Basque nationalists, who have recently laid down their arms, want more than just peace. They want Pablo Picasso's masterwork Guernica too.
Currently on display at the Reina Sofia Art Centre Museum in Madrid, the iconic Cubist painting - inspired by the Nazi bombing of the town of Guernica on April 26, 1937, which killed some 1,600 people - has become a universal symbol of the horrors of war.
But for the Basques, Guernica has an even stronger resonance because the town that gave its name to the painting is seen as the cradle of their identity.
This is where, under a fabled oak tree, Spanish kings for centuries vowed to respect Basque "privileges".
To this day, leaders of the semi-autonomous Basque regional government continue to make the following pledge: "Humble before God, standing on Basque soil, in memory of the ancestors, under the Guernica tree, in front of you, representatives of the people, I swear loyally to fulfil my duty."
Moving the artwork temporarily or permanently to the Basque country would help "end the democratic transition and begin the pacification and normalisation process" aided by the Basque separatist group ETA's ceasefire, Eusko Alkartasuna (EA), a ruling party in the regional government, said.
On April 11, the Basque government formally requested that Spain "temporarily" transfer the painting to the Guggenheim Museum in Bilbao for the 70th anniversary of the Guernica bombing.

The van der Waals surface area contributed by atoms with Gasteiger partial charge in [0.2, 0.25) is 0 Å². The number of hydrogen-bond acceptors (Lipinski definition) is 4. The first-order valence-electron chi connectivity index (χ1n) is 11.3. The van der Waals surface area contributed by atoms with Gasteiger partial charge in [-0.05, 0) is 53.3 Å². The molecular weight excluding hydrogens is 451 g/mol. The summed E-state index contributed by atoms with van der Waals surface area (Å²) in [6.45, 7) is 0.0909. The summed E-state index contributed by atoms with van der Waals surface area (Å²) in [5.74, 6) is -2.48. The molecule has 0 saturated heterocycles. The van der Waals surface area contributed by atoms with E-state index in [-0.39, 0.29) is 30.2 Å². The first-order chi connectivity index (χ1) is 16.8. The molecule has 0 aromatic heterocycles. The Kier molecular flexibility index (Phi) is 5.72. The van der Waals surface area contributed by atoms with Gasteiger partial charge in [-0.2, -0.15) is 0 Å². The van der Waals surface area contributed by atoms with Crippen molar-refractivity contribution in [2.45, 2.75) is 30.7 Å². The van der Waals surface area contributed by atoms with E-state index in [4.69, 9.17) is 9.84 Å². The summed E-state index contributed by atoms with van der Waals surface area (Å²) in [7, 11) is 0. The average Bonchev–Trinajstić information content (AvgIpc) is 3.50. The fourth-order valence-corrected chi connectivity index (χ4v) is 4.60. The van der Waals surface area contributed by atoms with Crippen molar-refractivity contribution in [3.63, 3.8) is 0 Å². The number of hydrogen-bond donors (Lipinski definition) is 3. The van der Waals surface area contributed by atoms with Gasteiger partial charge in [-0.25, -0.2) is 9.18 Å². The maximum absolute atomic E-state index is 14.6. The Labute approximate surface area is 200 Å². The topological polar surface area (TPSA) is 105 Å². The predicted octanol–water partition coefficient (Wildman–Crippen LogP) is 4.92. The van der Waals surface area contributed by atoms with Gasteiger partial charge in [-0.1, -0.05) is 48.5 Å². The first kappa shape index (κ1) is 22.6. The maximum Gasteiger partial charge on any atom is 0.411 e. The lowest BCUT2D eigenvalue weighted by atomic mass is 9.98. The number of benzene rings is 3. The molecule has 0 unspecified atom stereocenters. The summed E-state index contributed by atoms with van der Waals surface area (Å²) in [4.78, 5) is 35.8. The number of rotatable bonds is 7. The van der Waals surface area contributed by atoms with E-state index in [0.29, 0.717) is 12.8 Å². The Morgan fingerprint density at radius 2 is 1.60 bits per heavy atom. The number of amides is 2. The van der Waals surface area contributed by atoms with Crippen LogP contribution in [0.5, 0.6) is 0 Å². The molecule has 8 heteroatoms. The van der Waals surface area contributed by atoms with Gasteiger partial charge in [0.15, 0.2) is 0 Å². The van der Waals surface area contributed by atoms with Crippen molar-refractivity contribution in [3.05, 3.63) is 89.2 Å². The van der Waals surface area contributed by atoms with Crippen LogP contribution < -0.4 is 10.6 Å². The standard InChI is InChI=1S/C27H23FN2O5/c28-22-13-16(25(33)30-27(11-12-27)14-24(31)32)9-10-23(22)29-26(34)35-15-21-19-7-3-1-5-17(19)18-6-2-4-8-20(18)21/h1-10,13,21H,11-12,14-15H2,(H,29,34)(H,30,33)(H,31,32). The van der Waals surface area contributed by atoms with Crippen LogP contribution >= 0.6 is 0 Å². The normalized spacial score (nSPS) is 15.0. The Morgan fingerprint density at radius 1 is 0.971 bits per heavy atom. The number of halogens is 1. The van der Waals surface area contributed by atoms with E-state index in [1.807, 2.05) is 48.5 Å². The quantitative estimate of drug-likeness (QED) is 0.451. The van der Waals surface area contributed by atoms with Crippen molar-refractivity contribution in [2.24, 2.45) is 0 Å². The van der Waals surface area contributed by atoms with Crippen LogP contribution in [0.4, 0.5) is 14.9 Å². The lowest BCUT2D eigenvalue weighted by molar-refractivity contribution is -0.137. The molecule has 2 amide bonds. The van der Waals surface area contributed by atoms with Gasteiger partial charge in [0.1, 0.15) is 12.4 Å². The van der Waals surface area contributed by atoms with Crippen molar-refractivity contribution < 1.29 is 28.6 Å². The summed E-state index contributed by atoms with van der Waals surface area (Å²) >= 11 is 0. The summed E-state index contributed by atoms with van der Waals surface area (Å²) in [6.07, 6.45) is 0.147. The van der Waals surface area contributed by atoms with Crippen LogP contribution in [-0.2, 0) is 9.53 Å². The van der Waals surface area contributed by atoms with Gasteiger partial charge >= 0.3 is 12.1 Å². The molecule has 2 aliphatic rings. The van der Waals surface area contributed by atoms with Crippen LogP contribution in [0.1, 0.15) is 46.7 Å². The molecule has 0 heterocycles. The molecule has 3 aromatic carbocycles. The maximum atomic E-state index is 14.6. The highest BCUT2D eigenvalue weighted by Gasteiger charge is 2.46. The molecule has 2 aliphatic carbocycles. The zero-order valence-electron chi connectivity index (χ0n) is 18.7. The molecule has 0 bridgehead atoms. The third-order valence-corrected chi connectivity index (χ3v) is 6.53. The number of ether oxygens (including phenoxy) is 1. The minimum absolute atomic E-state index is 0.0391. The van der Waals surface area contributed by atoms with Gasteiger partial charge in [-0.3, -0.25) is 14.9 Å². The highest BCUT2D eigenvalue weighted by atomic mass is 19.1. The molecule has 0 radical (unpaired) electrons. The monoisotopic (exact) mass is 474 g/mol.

Guernica on display at the Reina
Sofia Art Museum in Madrid
But the artwork by Spanish artist Pablo Picasso, who spent most of his life in exile, has suffered from its many travels around the world.
Commissioned by the Spanish republican government for the 1937 Paris World Fair, Guernica was displayed in various countries to collect funds for the republicans, who were squashed by the putschists of General Franco during the 1936-1939 Spanish Civil War.
For the director of the Reina Sofia Museum, Ana Martinez de Aguilar, moving Guernica to Bilbao is unthinkable.
"The art piece is in a very fragile state of conservation" and will not move from its current home, she told AFP.
While at the New York Museum of Modern Art (MoMA) in the late 1950s, the painting, measuring 3.5 by 7.7 metres, was covered with a layer of wax to correct cracks, tears and damaged corners.
Basque group ETA has only just
ended its campaign of bombings
As a result, it cannot be rolled or handled without creating a "wave effect" that could cause irreparable damage, according to experts consulted by the Reina Sofia in 1997.
Picasso's wish was that Guernica remain at MoMA or return to Spain once the country enjoyed "public liberties and democratic institutions".
The Prado Museum in Madrid and the Reina Sofia are currently celebrating the 25th anniversary of the painting's arrival in Spain in 1981, six years after the death of Franco, which marked a return to democracy.
Exhibited at first at the Cason del Buen Retiro, Guernica was transferred to the Reina Sofia in 1992.
Some experts say the painting could be moved one more time with its frame and placed in a container with all the necessary protection measures regarding humidity, temperature and vibrations.
But to no avail. Spain's culture minister Carmen Calvo has refused to order a new technical report, saying she does not wish to link Guernica with "the disappearance of terrorism".
"I do not do politics with pieces of [Spanish] heritage," Calvo said.
For Basque nationalists who laid claim to Guernica as soon as it arrived in Spain, the issue is especially frustrating.
"We have the bodies, they [have] the painting," EA's ruling coalition partner the PNV party said.